Stages of Glaucoma: What They Mean and How to Manage Them
Like other diseases, glaucoma has multiple stages of progression and severity. Understanding the flow of these stages and the symptoms that characterize them can help make the transition easy as possible, even during the most challenging times. Learn what the stages of glaucoma are, the appropriate methods of treatment and management for each, and how to maximize your health and quality of life as you move through this journey. It’s essential to realize the exact progression of glaucoma stages is different for everyone, so continuing to work with your physician and eye care professional is crucial to navigating your evolving diagnosis.
Guide to the Stages of the Glaucoma
Glaucoma is broken up into multiple stages, the severity of which should determine your course of treatment:
- Stage 1 Glaucoma – The first stage of glaucoma is often exhibited through the onset of mildly intraocular pressure. This stage is generally brought on by changes to the optic nerve and the eyes’ ability to drain fluid from the trabecular meshwork. Continue working with your physician to monitor your symptoms.
- Stage 2 Glaucoma – The second stage of glaucoma is when you or your loved one will start to notice symptoms. These may include patchy or blurry vision or mild to moderate eye pain. At this point, your doctor may recommend medication therapies, like topical beta-blockers or carbonic anhydrase inhibitors.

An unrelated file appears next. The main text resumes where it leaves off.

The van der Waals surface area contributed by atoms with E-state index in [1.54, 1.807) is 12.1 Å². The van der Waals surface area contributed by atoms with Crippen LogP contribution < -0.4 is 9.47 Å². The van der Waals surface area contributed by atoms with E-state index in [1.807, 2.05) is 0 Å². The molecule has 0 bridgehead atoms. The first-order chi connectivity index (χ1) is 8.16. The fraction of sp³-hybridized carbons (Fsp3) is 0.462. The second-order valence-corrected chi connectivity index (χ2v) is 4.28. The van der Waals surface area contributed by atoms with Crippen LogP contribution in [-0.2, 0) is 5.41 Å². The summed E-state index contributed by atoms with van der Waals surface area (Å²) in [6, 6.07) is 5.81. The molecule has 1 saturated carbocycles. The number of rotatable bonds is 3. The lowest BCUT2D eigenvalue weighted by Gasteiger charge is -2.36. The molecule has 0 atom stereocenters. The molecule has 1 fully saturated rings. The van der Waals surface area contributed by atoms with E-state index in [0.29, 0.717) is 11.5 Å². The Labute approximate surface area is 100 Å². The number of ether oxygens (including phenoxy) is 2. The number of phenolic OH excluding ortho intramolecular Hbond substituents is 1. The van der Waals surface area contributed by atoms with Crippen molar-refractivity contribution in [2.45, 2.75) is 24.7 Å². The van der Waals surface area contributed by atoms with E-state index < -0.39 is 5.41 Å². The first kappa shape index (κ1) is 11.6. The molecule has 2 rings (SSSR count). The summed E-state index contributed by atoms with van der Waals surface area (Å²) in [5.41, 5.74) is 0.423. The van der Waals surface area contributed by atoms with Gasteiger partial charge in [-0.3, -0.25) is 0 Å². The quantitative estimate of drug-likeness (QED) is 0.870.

- Stage 3 Glaucoma – The third stage of glaucoma can be officially characterized as the “advanced” stage. Depending upon your level blockage and angle-closure, your doctor may recommend interventions like medications or surgery.
- Stage 4 (End-Stage) Glaucoma – This occurs when there is little to no healthy eye tissue left, and vision is increasingly limited. While blindness during end-stage glaucoma isn’t a certainty, the risk is significantly elevated when this stage is reached.
First-line therapy for glaucoma often includes steroid drops or cycloplegic medications. As the disease progresses, however, surgical interventions like a glaucoma drainage implant or trabeculectomy may be more advisable.
Glaucoma and Blindness: What You Need to Know
While there is no formula for how long glaucoma will take to cause blindness, the disease generally progresses slowly. Untreated glaucoma can lead to blindness within a few years. It’s important to realize that blindness from glaucoma is relatively rare. Data from the Glaucoma Research Foundation indicates that five percent of the approximately 2.3 million Americans who are currently living with glaucoma progress to blindness.
No matter what your glaucoma prognosis may be, it’s important to keep working with your physician to develop a proactive game plan for treatment and day-to-day management. Very often, the difference between severe visual impairment and successful management of glaucoma comes down to the quality of care you receive. Empower yourself to learn as much as you can about your condition, including which stage you’re in, what you can do to treat it, and how you can improve your everyday life while living with glaucoma.